Beijing exhibition presents past, present and future of computing art
Shen Li

Computing art is gaining recognition as another medium of artistic expression. When did it begin? How is it being expressed? And how far will it go? You may find the answers in this special exhibition entitled, "Immaterial/Re-material: A Brief History of Computing Art" at the UCCA Center for Contemporary Art.

The past, present and future of computing art. 

This group exhibition at Beijing's UCCA has gathered more than 70 pieces by more than 30 artists from around the world, from pioneers of the 1960s to today's emerging voices. 

"The exhibition at UCCA is by far the largest exhibition dedicated to digital art so far, and I'm very proud that we present four generations of digital artists, of artists who invented new forms and new images to express a new vision of the world," Jerome Neutres, the curator, said in a prerecorded video at the opening.

The title "Immaterial/Re-Material" pays tribute to Jean-François Lyotard's groundbreaking 1985 exhibition "Les Immatériaux," which conceived a new mode of art that reflected the decade's advances in telecommunications technology.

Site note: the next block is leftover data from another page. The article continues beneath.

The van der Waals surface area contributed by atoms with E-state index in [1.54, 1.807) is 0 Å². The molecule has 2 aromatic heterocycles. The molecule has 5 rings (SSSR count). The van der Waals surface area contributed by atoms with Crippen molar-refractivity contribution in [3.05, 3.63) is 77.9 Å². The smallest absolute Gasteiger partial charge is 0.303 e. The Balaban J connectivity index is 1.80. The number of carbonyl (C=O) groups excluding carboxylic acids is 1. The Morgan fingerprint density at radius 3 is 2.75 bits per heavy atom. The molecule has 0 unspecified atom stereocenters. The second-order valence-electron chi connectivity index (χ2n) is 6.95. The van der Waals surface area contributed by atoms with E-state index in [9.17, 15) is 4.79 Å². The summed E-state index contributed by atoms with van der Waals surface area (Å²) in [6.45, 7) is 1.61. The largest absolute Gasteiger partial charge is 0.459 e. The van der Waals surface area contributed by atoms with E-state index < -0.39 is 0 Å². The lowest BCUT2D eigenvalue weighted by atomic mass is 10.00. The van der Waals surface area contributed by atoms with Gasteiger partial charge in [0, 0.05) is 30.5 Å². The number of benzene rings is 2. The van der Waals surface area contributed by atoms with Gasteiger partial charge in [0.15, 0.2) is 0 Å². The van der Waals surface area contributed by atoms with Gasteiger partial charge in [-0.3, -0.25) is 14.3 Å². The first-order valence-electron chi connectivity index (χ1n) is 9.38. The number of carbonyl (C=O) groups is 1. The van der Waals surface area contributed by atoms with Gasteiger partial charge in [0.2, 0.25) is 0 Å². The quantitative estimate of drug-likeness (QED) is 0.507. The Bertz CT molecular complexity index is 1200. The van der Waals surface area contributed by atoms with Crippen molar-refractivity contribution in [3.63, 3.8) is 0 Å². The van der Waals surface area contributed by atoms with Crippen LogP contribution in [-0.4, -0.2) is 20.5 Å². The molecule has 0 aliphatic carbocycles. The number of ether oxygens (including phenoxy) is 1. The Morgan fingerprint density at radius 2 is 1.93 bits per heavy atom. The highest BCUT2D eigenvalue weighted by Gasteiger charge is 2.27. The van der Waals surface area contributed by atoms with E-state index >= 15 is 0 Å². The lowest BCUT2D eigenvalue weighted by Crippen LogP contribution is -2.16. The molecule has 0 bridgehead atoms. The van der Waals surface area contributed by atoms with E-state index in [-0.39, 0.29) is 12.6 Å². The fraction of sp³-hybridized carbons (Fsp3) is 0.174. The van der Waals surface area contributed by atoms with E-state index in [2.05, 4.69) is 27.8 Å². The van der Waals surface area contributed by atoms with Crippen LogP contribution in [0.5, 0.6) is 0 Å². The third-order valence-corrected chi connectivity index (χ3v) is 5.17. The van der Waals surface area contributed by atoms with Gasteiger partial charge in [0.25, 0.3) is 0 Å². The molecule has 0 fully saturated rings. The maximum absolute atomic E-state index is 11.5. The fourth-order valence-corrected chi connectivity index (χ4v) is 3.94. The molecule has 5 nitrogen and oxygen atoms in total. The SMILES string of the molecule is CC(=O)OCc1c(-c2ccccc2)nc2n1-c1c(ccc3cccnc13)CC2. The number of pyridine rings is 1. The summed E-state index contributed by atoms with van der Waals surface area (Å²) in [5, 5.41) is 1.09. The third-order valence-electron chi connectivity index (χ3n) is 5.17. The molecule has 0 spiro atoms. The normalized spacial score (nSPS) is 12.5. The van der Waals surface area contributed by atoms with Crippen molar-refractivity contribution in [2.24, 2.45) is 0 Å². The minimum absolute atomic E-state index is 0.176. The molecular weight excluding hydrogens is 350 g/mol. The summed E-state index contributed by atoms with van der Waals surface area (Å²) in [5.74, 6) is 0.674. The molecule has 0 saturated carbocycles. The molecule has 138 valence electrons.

By exploring the broad possibilities of computing art and the philosophies underpinning it, the exhibition aims to present the medium not just as a new media form but an entire artistic language.

Interactive installations and AI learning is a recurring theme for participating artists.

In this "Eye Calligraphy Project," artist Michel Paysant paints with his eyes using his eye tracker connected to an industrial robot equipped with a calligraphy brush. 

Miguel Chevalier's "Supernova" on display. / UCCA

Miguel Chevalier's "Supernova" on display. / UCCA

The force of thought and interior design help to realize the "digital calligraphies" of a new generation. 

Amid the global pandemic, artists believe that exploring computing art is a fitting topic, as technology has more closely connected us.

"What interests me most is taking this thing that exists in the digital world and bringing it into reality and presenting it as something that viewers can observe many different angles. So, it's not about imagery. It is not about text; it's really about something deeper that we respond to," said Leo Villareal, one of the participating artists.

"I think that's what we need right now in the world, things that bind us together, things that we can all connect to. So, that's where my work comes from, and I hope that it can help to dissolve some of these boundaries and some of the divisions we're experiencing in the world today."

The exhibition runs until January 17, 2021.